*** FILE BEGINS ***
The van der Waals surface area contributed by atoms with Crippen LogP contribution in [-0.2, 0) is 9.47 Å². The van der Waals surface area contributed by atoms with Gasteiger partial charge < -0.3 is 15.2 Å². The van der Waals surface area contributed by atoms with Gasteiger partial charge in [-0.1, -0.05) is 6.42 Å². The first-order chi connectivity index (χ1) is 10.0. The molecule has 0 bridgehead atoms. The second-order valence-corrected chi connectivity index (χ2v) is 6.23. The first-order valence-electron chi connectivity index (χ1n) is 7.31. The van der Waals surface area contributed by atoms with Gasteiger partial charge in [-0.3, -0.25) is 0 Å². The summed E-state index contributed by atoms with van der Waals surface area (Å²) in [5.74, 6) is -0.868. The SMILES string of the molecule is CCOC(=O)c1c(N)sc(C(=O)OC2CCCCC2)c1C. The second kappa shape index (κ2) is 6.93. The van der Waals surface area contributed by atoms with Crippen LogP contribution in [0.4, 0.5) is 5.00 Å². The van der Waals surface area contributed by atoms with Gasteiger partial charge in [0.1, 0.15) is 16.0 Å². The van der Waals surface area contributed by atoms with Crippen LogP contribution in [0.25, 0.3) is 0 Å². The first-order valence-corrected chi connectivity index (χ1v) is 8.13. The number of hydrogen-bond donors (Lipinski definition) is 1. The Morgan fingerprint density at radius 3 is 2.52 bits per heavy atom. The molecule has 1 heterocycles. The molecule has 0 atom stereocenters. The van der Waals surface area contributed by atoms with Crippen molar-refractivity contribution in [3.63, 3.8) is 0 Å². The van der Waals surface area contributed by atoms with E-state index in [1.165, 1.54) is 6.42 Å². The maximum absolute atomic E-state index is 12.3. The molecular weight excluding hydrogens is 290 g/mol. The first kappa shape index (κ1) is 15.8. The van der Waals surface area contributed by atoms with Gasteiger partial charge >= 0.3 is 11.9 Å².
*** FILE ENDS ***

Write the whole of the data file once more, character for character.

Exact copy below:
The van der Waals surface area contributed by atoms with Crippen LogP contribution in [-0.2, 0) is 9.47 Å². The van der Waals surface area contributed by atoms with Gasteiger partial charge < -0.3 is 15.2 Å². The van der Waals surface area contributed by atoms with Gasteiger partial charge in [-0.1, -0.05) is 6.42 Å². The first-order chi connectivity index (χ1) is 10.0. The molecule has 0 bridgehead atoms. The second-order valence-corrected chi connectivity index (χ2v) is 6.23. The first-order valence-electron chi connectivity index (χ1n) is 7.31. The van der Waals surface area contributed by atoms with Gasteiger partial charge in [-0.3, -0.25) is 0 Å². The summed E-state index contributed by atoms with van der Waals surface area (Å²) in [5.74, 6) is -0.868. The SMILES string of the molecule is CCOC(=O)c1c(N)sc(C(=O)OC2CCCCC2)c1C. The second kappa shape index (κ2) is 6.93. The van der Waals surface area contributed by atoms with Crippen LogP contribution in [0.4, 0.5) is 5.00 Å². The van der Waals surface area contributed by atoms with Gasteiger partial charge in [0.1, 0.15) is 16.0 Å². The van der Waals surface area contributed by atoms with Crippen LogP contribution in [0.25, 0.3) is 0 Å². The first-order valence-corrected chi connectivity index (χ1v) is 8.13. The number of hydrogen-bond donors (Lipinski definition) is 1. The Morgan fingerprint density at radius 3 is 2.52 bits per heavy atom. The molecule has 1 heterocycles. The molecule has 0 atom stereocenters. The van der Waals surface area contributed by atoms with Crippen molar-refractivity contribution in [3.63, 3.8) is 0 Å². The van der Waals surface area contributed by atoms with E-state index in [1.165, 1.54) is 6.42 Å². The maximum absolute atomic E-state index is 12.3. The molecular weight excluding hydrogens is 290 g/mol. The first kappa shape index (κ1) is 15.8. The van der Waals surface area contributed by atoms with Gasteiger partial charge >= 0.3 is 11.9 Å².